Kelsey at Just Blinded Book Reviews reviewed I Know It's Over by C.K. Kelly Martin: "Reading this book has made me look forward to reading more of Martin's work."
(Is it just me or are most bloggers not as active anymore? Many places I checked out had no updates this week, thus the shorter list!)
Kristi & Steph's Book Spotlight:
Suite Scarlett by Maureen Johnson
The Hopewell Hotel is small Art Deco “jewelbox” in New York City. The hotel has a grand past, but a somewhat dusty and broken present, with pigeons breaking into the rooms, chandeliers with more cobweb than glass, and constantly exploding toilets. Guests are rare, but it does have one constant set of inhabitants... the Martin family.
Scarlett Marin is the third of the four Martins. Scarlett is fifteen, blonde, and broke. Her friends are gone for the summer. And she’s got this one curl that exists just to stab her in the eye and blind her. Welcome to her life...
(Compiled by Steph)
Beth Fehlbaum (Courage in Patience) was featured for The Book Muncher's RAD post this week.
Deborah Reber (Chill) was interviewed by Harmony Book Reviews.
Terri Clark (Sleepless) interviews in two places: From The Corner Of Megan's Mind and Book-Luver Carol.
Dia Calhoun (Avielle of Ria) interview at From The Corner of Megan's Mind.
Interview with Elizabeth Scott (Living Dead Girl) at Hope's Book Reviews!
Kristi: Queen Geeks in Love by Laura Preble, The Queen Geek Social Club by Laura Preble, Nailed by Jennifer Lauresn, and Shift by Charlotte Agell.
Steph: Oh. My. Gods. by Tera Lynn Childs and Samantha Hansen Has Rocks In Her Head by Nancy Viau.
Have a nice weekend, everyone!
Friday, September 26, 2008
Ten-year-old Samantha Hansen is a mad scientist. But not the crazy kind—she doesn’t blow stuff up or mix potions or dissect bugs. She just loves science—especially rocks—and figuring out how the world around her works. But there are some things there just isn’t a scientific answer for. Like, why can’t her bossy big sister keep her hands off Sam’s rock collection? And why can’t Sam control her temper? There are some bigger questions, too, like why did her father have to die? And why won’t her mom talk about him anymore?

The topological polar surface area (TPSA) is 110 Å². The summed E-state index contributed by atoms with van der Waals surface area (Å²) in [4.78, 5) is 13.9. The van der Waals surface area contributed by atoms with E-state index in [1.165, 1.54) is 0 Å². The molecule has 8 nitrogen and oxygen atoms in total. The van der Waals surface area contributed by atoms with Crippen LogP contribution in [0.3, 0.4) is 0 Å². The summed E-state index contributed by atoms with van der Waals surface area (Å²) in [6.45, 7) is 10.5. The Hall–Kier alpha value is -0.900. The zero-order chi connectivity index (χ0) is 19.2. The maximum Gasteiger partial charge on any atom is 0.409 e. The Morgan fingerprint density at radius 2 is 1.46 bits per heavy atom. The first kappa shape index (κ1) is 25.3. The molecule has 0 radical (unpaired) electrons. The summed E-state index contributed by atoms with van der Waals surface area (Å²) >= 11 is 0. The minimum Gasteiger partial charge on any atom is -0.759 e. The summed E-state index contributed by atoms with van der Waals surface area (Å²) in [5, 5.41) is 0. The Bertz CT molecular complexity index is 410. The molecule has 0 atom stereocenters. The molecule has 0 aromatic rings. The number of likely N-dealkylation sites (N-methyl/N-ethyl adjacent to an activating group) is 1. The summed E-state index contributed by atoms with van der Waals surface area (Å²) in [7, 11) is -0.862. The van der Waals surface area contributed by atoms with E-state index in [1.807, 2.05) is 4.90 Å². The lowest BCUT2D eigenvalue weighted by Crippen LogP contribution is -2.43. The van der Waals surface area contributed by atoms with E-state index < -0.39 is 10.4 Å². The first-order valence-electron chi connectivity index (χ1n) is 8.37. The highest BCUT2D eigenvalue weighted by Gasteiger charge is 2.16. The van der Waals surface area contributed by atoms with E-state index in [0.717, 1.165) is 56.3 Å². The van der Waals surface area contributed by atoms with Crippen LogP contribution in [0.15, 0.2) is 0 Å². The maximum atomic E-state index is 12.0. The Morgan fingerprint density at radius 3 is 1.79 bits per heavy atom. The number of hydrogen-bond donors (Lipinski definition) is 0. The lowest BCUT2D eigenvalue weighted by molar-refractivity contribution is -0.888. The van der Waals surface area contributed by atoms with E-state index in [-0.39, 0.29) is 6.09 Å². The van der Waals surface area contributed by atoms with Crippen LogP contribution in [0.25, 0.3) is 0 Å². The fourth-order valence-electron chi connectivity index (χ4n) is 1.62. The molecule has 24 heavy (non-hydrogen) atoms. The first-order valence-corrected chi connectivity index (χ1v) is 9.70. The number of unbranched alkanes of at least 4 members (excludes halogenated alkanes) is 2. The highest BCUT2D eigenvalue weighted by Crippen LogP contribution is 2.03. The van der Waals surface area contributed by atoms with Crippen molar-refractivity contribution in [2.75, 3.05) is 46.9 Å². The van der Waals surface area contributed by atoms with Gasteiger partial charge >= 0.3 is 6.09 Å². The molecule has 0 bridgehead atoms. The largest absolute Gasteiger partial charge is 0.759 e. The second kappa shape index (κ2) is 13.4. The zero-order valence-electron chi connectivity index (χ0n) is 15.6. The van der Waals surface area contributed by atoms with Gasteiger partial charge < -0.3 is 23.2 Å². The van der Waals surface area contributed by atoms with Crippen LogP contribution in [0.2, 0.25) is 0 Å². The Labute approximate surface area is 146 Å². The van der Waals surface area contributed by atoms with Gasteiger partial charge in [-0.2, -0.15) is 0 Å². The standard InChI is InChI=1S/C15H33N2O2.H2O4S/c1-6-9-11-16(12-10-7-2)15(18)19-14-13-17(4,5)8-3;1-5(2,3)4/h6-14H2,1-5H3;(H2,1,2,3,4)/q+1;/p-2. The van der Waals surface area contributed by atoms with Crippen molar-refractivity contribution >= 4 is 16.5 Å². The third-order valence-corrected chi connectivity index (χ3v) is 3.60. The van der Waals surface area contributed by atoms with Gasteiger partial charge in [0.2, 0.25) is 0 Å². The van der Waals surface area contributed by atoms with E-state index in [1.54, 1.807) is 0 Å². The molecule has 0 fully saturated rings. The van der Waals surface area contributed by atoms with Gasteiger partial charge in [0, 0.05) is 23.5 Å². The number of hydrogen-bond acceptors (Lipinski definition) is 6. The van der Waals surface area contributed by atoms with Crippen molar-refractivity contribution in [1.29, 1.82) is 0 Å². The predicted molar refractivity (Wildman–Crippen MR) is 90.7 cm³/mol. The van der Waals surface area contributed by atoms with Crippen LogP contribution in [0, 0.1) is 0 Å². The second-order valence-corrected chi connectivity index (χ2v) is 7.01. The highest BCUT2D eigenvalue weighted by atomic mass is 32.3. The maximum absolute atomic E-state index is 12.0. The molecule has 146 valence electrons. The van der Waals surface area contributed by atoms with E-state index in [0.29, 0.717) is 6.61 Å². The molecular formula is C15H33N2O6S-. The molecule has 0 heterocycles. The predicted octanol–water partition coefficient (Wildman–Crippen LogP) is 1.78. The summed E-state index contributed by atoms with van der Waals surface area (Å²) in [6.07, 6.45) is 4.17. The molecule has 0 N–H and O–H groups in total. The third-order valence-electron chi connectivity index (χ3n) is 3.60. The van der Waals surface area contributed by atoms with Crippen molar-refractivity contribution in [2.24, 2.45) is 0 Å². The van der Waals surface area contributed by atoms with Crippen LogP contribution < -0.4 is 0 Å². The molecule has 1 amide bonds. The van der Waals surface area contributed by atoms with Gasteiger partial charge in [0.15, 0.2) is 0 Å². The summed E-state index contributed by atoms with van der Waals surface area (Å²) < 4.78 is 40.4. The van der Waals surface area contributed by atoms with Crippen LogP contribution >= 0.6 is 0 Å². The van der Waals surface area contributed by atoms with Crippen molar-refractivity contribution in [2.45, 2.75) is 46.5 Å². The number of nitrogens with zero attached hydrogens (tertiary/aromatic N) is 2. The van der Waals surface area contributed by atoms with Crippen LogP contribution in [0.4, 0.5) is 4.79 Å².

When Sam’s mom announces a family trip to the Grand Canyon, it’s a dream come true. But it’s also a challenge: If Sam can’t learn to calm down and ignore her irritating sister, she’s going to miss her chance to see one of the world’s biggest rocks and maybe find the answers to some of her questions.
Thanks to Nancy for the ARC!
Funny ARC Tidbits:
Hehe, this one had the history of the font used on the penultimate page. I thought that was so weirdly cool.
Wow, how long has it been since I last picked up a MG book? Four years? I’m not familiar with genre at all anymore, so forgive me if anything I say is hogwash. I accepted this to review because I loved the title.
*fourth grader hat on*
Not a perfect novel. I don’t mean this to detract from the praise I think it deserves (which you can scroll down to get my take on), because it’s a good read, but I’m just saying. For the first portion of the book, there isn’t much of a discernible plot: it’s, by and large, a lot of setup. I say this because, as a munchkin, I had many friends who went for plot-driven, and if that’s what you’re looking for, Samantha Hansen’s first instalment probably won’t be a match.